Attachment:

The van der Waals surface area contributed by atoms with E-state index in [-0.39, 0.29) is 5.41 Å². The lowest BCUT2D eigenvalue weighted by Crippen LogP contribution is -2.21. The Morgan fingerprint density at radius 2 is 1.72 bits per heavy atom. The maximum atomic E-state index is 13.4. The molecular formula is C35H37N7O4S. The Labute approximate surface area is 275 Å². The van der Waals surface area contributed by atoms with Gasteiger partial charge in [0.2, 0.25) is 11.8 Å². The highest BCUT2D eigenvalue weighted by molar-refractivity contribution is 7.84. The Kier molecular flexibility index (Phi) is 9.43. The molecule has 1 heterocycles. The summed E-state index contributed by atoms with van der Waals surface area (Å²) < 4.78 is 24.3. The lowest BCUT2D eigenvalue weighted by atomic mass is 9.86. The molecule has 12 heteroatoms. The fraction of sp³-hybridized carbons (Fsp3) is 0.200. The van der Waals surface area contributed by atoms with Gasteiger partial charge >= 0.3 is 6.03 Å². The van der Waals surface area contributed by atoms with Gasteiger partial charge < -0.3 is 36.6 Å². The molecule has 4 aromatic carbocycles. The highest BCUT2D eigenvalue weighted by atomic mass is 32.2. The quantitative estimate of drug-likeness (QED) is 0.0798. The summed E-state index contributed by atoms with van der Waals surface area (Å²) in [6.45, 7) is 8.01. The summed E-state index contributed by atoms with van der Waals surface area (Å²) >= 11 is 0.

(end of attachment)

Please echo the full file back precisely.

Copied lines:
The van der Waals surface area contributed by atoms with E-state index in [-0.39, 0.29) is 5.41 Å². The lowest BCUT2D eigenvalue weighted by Crippen LogP contribution is -2.21. The Morgan fingerprint density at radius 2 is 1.72 bits per heavy atom. The maximum atomic E-state index is 13.4. The molecular formula is C35H37N7O4S. The Labute approximate surface area is 275 Å². The van der Waals surface area contributed by atoms with Gasteiger partial charge in [0.2, 0.25) is 11.8 Å². The highest BCUT2D eigenvalue weighted by molar-refractivity contribution is 7.84. The Kier molecular flexibility index (Phi) is 9.43. The molecule has 1 heterocycles. The summed E-state index contributed by atoms with van der Waals surface area (Å²) < 4.78 is 24.3. The lowest BCUT2D eigenvalue weighted by atomic mass is 9.86. The molecule has 12 heteroatoms. The fraction of sp³-hybridized carbons (Fsp3) is 0.200. The van der Waals surface area contributed by atoms with Gasteiger partial charge >= 0.3 is 6.03 Å². The van der Waals surface area contributed by atoms with Gasteiger partial charge < -0.3 is 36.6 Å². The molecule has 4 aromatic carbocycles. The highest BCUT2D eigenvalue weighted by atomic mass is 32.2. The quantitative estimate of drug-likeness (QED) is 0.0798. The summed E-state index contributed by atoms with van der Waals surface area (Å²) in [6.45, 7) is 8.01. The summed E-state index contributed by atoms with van der Waals surface area (Å²) >= 11 is 0.